bonæ litteræ: occasional writing from David Rundle, Renaissance scholar

How an article is not like wine

Posted in Humanism by bonaelitterae on 25 February, 2012

A small change has been made to the page listing the publications of David Rundle: I am today able to add as published an article on Antonio Beccaria appearing in the Italian journal, Humanistica, for 2010.

Of course, I would like the year in which my wedding took place to last for many moons, but my wife assures me that 2010 is long past. Certainly, this is not the first occasion on which the journal in which an article of mine appears sports a different date on the cover than it does in its publication details. In some ways, I have an affection for this quaint demonstration of how we all can fail to live up to the strict demands we set ourselves — better that world than the one in which publication is an urgent requirement if one is to be perceived as an active researcher (a culture that mis-defines research as dissemination), one in which there is a Manichean opposition between the published and the damned.

What, though, strikes me more is how this article has not done what every good wine should do and matured as it has sat in the publishing house. The article considers Antonio Beccaria’s production, during his long stay in England, of a collection of translations of the Church Father, Athanasius – a collection more extensive than anything produced by Ambrogio Traversari, whose own version, I suggest, Beccaria had on his desk in England or, to be more precise, in Greenwich, in the palace of his employer, Humfrey, duke of Gloucester. I use this example to emphasise how humanist creativity was not confined to its supposed ‘centre’ of Italy and note, indeed, how these texts were imported to Beccaria’s hometown of Verona on his return there in the mid-1440s. There is another central argument to the piece which I now feel I expressed too softly and wish it had gained extra gusto of its own accord while waiting to appear in print: that argument is that the period that Beccaria took to produce his translations — a period of over six years — does not allow us to assume a single cause for the work, or a single message they are trying to convey. What, in particular, is unlikely is that Beccaria produced them conscious of one political context in which they might be useful for his master: the codicology of these manuscripts make them appear to be his own pastimes which he happened to present to Humfrey, rather than a demand placed on him each year by the duke.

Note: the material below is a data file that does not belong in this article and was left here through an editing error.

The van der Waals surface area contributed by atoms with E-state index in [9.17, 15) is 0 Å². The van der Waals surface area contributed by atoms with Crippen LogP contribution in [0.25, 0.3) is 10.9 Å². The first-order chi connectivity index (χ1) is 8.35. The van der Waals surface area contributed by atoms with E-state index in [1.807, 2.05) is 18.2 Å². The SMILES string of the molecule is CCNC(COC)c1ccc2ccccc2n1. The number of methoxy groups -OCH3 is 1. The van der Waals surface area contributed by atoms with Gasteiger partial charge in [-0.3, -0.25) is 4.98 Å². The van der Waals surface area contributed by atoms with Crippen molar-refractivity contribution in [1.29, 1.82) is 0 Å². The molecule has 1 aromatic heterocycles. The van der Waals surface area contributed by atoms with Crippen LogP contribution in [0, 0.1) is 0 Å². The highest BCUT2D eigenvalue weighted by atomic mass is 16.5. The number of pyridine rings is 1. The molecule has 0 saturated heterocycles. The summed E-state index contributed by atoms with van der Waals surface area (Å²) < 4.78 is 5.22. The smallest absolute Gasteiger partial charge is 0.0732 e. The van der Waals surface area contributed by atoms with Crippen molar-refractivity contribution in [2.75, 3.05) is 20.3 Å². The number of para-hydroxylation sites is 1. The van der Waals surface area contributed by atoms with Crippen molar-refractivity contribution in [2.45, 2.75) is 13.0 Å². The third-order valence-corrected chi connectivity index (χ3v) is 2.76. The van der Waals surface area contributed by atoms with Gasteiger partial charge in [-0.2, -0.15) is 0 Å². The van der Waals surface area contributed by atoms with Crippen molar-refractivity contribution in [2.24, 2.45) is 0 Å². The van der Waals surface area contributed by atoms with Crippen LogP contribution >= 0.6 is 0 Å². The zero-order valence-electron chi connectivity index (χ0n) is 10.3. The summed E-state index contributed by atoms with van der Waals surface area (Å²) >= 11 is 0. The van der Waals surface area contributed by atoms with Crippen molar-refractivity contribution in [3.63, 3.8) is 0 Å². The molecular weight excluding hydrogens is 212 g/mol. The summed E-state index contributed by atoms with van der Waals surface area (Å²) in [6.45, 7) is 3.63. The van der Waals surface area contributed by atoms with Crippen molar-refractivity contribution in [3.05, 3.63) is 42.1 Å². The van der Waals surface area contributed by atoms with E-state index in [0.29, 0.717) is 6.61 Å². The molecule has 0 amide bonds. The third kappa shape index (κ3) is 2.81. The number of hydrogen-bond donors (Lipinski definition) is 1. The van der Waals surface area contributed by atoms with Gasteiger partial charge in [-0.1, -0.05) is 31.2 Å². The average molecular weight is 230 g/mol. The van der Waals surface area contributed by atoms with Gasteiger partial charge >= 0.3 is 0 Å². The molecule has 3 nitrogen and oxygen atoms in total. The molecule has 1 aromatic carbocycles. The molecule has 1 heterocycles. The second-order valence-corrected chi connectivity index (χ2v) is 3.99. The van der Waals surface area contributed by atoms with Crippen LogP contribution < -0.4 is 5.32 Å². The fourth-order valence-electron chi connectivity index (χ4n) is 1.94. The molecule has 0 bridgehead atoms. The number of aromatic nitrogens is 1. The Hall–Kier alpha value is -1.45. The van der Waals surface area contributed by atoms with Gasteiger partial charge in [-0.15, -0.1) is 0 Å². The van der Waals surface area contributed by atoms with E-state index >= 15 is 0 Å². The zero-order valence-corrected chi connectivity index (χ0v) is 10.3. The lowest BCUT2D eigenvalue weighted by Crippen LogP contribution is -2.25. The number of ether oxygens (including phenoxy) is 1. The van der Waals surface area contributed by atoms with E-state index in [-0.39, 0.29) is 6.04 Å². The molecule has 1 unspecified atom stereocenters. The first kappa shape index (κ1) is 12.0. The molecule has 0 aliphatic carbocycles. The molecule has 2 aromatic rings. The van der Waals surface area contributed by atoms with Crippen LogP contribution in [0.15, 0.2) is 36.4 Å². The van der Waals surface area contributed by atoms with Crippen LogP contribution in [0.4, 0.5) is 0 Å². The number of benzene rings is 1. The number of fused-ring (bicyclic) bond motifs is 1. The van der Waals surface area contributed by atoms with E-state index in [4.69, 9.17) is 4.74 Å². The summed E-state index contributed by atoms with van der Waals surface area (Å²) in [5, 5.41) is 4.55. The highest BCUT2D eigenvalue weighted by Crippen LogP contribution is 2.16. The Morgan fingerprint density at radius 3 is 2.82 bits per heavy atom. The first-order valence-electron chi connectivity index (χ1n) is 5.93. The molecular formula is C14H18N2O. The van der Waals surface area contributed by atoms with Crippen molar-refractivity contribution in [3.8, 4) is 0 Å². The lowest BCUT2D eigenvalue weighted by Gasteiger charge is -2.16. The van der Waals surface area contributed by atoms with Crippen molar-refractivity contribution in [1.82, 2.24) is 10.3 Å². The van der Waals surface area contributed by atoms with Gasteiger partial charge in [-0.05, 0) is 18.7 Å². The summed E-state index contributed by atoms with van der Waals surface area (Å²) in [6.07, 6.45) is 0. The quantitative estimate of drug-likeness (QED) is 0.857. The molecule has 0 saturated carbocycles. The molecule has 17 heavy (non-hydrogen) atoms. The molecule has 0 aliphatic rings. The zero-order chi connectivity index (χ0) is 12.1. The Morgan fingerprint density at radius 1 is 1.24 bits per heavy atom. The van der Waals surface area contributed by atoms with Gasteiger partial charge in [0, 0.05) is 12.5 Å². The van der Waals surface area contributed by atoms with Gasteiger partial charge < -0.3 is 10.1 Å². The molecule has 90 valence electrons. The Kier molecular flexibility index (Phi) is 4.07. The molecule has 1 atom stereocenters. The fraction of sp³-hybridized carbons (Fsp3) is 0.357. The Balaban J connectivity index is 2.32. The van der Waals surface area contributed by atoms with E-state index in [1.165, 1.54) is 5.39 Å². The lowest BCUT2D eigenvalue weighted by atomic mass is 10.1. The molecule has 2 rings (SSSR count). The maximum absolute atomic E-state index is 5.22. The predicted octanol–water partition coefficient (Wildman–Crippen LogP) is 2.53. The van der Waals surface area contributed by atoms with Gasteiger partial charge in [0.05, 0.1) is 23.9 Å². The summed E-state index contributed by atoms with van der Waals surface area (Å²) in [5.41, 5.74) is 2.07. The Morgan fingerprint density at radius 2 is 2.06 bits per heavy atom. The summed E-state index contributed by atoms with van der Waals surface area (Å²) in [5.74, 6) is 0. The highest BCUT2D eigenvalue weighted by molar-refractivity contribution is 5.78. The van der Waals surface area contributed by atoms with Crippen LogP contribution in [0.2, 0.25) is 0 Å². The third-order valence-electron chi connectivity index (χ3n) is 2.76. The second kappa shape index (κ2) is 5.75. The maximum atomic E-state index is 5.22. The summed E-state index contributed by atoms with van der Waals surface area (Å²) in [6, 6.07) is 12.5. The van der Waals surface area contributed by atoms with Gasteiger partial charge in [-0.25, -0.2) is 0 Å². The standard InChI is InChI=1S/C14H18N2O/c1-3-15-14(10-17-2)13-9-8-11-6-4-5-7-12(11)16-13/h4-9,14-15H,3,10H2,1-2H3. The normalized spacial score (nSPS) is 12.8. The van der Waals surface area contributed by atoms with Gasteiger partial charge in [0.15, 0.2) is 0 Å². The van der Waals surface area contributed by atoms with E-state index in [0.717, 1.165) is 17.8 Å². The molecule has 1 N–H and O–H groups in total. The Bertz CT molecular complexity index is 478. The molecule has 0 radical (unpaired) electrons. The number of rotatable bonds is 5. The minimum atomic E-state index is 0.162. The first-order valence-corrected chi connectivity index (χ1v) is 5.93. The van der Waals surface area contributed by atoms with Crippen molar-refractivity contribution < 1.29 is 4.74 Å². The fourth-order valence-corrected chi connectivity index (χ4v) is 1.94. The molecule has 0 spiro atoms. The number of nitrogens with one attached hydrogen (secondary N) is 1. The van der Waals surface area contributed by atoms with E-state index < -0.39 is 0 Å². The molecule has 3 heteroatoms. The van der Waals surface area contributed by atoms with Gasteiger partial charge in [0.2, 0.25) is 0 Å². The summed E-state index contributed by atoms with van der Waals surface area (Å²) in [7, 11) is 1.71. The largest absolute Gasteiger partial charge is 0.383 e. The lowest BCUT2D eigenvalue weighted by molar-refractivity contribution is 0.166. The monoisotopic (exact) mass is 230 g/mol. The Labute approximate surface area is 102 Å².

If I wish I had been more forthright, there is another detail in which, following a recent visit to re-view the relevant manuscript in the Vatican (MS. Vat. lat. 413), I think my assertion is downright wrong. It does not change the overall argument of the article at all — it is a side-point to that discussion — but it is a hostage, an error I will need to unpick in my next publication (berating my own scholarship more harshly than I would anyone else’s, in print at least). This, then, is an article that has not matured and even, in one tiny element, is past its best. But, I hope, if you, most learned reader, care to look at it, you will not judge it has turned to vinegar.

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